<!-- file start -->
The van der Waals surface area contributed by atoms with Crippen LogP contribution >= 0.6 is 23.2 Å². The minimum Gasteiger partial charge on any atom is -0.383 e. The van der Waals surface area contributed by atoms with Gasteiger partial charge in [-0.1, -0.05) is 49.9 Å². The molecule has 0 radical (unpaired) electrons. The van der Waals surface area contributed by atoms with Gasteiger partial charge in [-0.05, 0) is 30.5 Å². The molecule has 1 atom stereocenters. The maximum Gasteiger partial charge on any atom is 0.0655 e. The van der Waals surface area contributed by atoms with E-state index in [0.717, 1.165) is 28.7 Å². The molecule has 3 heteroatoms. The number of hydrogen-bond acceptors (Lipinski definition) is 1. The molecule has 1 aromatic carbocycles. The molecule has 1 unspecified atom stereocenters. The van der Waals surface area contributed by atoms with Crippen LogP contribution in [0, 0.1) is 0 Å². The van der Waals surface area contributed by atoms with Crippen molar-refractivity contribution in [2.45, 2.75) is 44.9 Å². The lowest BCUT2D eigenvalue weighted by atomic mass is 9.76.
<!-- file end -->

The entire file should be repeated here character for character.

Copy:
The van der Waals surface area contributed by atoms with Crippen LogP contribution >= 0.6 is 23.2 Å². The minimum Gasteiger partial charge on any atom is -0.383 e. The van der Waals surface area contributed by atoms with Gasteiger partial charge in [-0.1, -0.05) is 49.9 Å². The molecule has 0 radical (unpaired) electrons. The van der Waals surface area contributed by atoms with Gasteiger partial charge in [-0.05, 0) is 30.5 Å². The molecule has 1 atom stereocenters. The maximum Gasteiger partial charge on any atom is 0.0655 e. The van der Waals surface area contributed by atoms with E-state index in [0.717, 1.165) is 28.7 Å². The molecule has 3 heteroatoms. The number of hydrogen-bond acceptors (Lipinski definition) is 1. The molecule has 1 aromatic carbocycles. The molecule has 1 unspecified atom stereocenters. The van der Waals surface area contributed by atoms with Crippen LogP contribution in [0, 0.1) is 0 Å². The van der Waals surface area contributed by atoms with Crippen molar-refractivity contribution in [2.45, 2.75) is 44.9 Å². The lowest BCUT2D eigenvalue weighted by atomic mass is 9.76.